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Creating a More Joyful Holiday

The holidays can be stressful under the best of circumstances. For those of us caring for a loved one with dementia, the possibilities for headaches — and heartache — can multiply quickly. The desire to hold on to beloved holiday traditions pulls at us, but is often at odds with our new reality. Fortunately, there are things you can do to celebrate the season while still meeting the needs of your loved one.

Get them involved

According to the Alzheimer’s Association, the weeks around Thanksgiving and Christmas bring a 10 percent uptick in calls to its national, 24-hour hotline about people who have wandered away. To keep your loved one safe, involve them in as much of your holiday activities as possible. Have them make ornaments, decorate the tree, polish the menorah, wrap presents, and stuff envelopes. Spend time with them reading holiday stories and singing songs around the piano.

Bring the party home

If you choose to entertain, invite people to the home of your loved one. This will create a more comfortable environment for them and reduce the stress of having to travel. Limit the number of people you invite. Large crowds can be confusing and difficult for those who are facing challenges.

Preparing your loved one for visitors

Before someone comes to visit, show your loved one pictures of who’s coming and talk about how your loved one knew them. Play familiar holiday music and serve favorite, traditional foods. Have them help decorate to make them feel like they’re part of the process.

Preparing visitors

Talk to friends and family before they arrive so they know what circumstances to be prepared for when meeting with your loved one. As people with dementia may remember faces, but not names, have guests wear name tags.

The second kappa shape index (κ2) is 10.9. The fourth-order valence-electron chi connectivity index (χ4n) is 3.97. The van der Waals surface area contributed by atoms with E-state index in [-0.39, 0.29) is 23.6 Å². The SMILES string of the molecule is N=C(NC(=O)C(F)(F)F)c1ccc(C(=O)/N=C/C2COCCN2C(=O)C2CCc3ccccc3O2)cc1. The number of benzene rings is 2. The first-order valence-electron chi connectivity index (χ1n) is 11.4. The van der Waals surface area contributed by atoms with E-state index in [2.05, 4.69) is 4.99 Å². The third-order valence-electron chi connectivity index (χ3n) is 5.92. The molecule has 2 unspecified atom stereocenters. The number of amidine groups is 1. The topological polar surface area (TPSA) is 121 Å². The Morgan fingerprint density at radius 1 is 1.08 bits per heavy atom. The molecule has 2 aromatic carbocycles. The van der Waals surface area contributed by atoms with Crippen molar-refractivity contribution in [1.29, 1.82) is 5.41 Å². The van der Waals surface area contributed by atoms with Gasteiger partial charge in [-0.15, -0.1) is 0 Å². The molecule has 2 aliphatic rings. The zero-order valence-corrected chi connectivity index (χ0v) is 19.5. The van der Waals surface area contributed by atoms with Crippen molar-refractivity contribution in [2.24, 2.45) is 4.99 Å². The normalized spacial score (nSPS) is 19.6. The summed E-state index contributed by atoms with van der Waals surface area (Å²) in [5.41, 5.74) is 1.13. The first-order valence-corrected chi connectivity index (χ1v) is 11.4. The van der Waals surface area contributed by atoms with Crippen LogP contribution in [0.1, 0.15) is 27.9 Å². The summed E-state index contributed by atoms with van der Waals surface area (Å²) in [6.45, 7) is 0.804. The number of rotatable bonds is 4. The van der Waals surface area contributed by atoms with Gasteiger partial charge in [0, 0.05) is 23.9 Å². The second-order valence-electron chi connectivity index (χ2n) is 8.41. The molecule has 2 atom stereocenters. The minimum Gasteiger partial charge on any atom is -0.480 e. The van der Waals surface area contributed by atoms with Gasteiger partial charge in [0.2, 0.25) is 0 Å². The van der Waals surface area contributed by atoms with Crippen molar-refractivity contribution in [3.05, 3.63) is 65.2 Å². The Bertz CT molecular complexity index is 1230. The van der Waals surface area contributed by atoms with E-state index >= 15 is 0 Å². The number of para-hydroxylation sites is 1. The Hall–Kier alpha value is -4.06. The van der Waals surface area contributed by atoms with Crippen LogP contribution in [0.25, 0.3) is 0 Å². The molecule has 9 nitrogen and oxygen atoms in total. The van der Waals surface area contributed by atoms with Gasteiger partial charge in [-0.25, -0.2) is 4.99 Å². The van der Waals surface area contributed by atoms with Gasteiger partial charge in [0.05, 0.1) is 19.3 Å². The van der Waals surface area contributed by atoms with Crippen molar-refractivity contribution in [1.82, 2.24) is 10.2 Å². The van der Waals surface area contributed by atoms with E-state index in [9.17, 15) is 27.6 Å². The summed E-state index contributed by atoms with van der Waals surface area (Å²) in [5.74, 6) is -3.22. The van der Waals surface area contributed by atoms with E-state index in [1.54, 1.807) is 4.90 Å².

Manage your expectations

Remain flexible enough to alter your plans if your loved one becomes overwhelmed or tired. Keep the festivities familiar, but simple enough that they can be easily altered.

Ask for what you want

This is good advice year-round, but particularly apt during the holidays. When somebody asks what you need, be honest. Ask for assistance or a gift certificate for a grocery store that delivers. If you need help getting kids picked up or a prescription refilled, ask for help. Most people are eager to assist and feel better about themselves after pitching in. Give them the gift of service.

Make time for yourself

Make sure you’re taking time to do the things you love to do. Whether it’s going to a movie or taking a nap, ensure you’ve still got time to pamper yourself.

All Caregiver Resource Center staff conversations are confidential.

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